To pursue claims on his own behalf in this lawsuit, Mr. Nickols must file an amended complaint and must plead specific conduct that has been committed by a person or persons acting under color of state law that deprived him of a right, privilege or immunity secured by the Constitution. He must plead specific facts showing how and when and by whom he was harmed by that conduct. Mr. Nickols purports to sue sixteen individual defendants for the various policies and procedures of the Lewis County Jail. However, he fails to describe how and when and by whom he was harmed by any of these policies and/or procedures. He has failed to include any factual allegations in his complaint describing the conduct of any of the defendants named in this lawsuit. Mr. Nickols must clarify whether he has any basis for pursuing a claim under § 1983. In the amended complaint, he must write out short, plain statements telling the Court: (1) the constitutional right he believes was violated; (2) name of the person who violated the right; (3) exactly what that individual did or failed to do; (4) how the action or inaction of that person is connected to the violation of Mr. Nickols' constitutional rights; and (5) what specific injury Mr. Nickols suffered because of that person's conduct and the relief he seeks from this Court.
If the person named as a defendant is a supervisory official, Mr. Nickols must either state that the defendant personally participated in the constitutional deprivation (and tell the Court the five things listed above), or he must state, if he can do so in good faith, that the defendant was aware of the similar widespread abuses, but with deliberate indifference to Mr. Nickols constitutional rights, failed to take action to prevent further harm to him and also state facts to support this claim. See Monell v. New York City Department of Social Services, 436 U.S. 658, 691 (1978).
Mr. Nickols must repeat this process for each person he names as a defendant, including any "John Doe" and "Jane Doe" defendants. If Mr. Nicols fails to affirmatively link the conduct of each named defendant with the specific injury suffered by him, the claim against that defendant will be dismissed for failure to state a claim. Conclusory allegations that a defendant or a group of defendants have violated a constitutional right are not acceptable and will be dismissed. To avoid dismissal for failure to state a claim, Mr. Nickols must include more than "naked assertions, " "labels and conclusions" or "a formulaic recitation of the elements of a cause of action." Bell Atlantic Corp. v. Twombly, 550 U.S. 544, 555-557 (2007).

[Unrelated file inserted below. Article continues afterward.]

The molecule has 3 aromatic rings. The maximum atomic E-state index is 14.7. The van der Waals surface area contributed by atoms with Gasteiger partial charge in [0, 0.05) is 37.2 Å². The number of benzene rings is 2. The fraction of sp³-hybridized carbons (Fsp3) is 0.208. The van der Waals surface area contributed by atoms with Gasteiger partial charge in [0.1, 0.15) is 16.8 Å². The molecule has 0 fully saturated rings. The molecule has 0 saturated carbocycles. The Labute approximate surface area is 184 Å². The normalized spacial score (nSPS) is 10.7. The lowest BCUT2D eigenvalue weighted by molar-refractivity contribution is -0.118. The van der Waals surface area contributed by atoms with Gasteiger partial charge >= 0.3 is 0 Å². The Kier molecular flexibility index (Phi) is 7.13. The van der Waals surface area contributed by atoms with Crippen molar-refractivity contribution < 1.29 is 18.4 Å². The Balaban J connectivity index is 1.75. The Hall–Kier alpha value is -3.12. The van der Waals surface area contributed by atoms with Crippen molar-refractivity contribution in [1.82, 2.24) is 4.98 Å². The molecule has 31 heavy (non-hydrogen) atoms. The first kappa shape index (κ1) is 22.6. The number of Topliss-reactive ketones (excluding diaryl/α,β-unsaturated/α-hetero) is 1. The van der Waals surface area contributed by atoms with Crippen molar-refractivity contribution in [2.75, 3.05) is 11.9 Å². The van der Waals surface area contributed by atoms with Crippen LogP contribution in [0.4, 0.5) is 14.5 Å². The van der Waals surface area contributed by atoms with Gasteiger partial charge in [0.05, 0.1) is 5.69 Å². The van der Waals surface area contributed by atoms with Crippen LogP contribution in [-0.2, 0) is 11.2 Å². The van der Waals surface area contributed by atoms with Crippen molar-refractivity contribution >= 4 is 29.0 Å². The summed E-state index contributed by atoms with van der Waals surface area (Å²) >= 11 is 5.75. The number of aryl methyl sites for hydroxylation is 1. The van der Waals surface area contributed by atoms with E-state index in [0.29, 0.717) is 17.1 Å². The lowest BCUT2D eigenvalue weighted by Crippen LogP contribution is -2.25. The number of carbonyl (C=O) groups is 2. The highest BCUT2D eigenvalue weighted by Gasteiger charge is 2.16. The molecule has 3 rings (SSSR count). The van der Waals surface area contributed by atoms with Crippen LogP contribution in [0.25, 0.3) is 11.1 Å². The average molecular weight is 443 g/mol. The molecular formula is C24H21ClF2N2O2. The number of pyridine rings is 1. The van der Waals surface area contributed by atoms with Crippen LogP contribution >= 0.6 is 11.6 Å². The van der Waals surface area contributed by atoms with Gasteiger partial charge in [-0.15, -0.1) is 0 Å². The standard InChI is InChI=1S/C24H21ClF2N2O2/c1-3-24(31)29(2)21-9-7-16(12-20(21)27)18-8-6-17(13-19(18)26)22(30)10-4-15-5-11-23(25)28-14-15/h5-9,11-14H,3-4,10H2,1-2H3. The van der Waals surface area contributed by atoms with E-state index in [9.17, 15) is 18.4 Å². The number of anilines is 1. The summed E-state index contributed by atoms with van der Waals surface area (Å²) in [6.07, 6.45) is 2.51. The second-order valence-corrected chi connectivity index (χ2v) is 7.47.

As noted above, Mr. Nickols may file an amended complaint to cure the deficiencies noted herein. He shall present his complaint on the form provided by the Court. The amended complaint must be legibly rewritten or retyped in its entirety, it should be an original and not a copy, it should contain the same case number, and it may not incorporate any part of the original complaint by reference. An amended complaint operates as a complete substitute for (rather than a mere supplement to) the present complaint. Mr. Nickols should complete all sections of the Court's form. He may attach continuation pages as needed but may not attach a separate document that purports to be his amended complaint. The Court will screen the amended complaint to determine whether it contains factual allegations linking each defendant to the alleged violations of Mr. Nickols' rights. The Court will not authorize service of the amended complaint on any defendant who is not specifically linked to the violation of his rights.
If Mr. Nickols decides to file an amended civil rights complaint in this action, he is cautioned that if the amended complaint is not timely filed or if he fails to adequately address the issues raised herein on or before February 28, 2014, the Court will recommend dismissal of this action as frivolous pursuant to 28 U.S.C. § 1915 and the dismissal will count as a "strike" under 28 U.S.C. § 1915(g). Pursuant to 28 U.S.C. § 1915(g), enacted April 26, 1996, a prisoner who brings three or more civil actions or appeals which are dismissed on grounds they are legally frivolous, malicious, or fail to state a claim, will be ...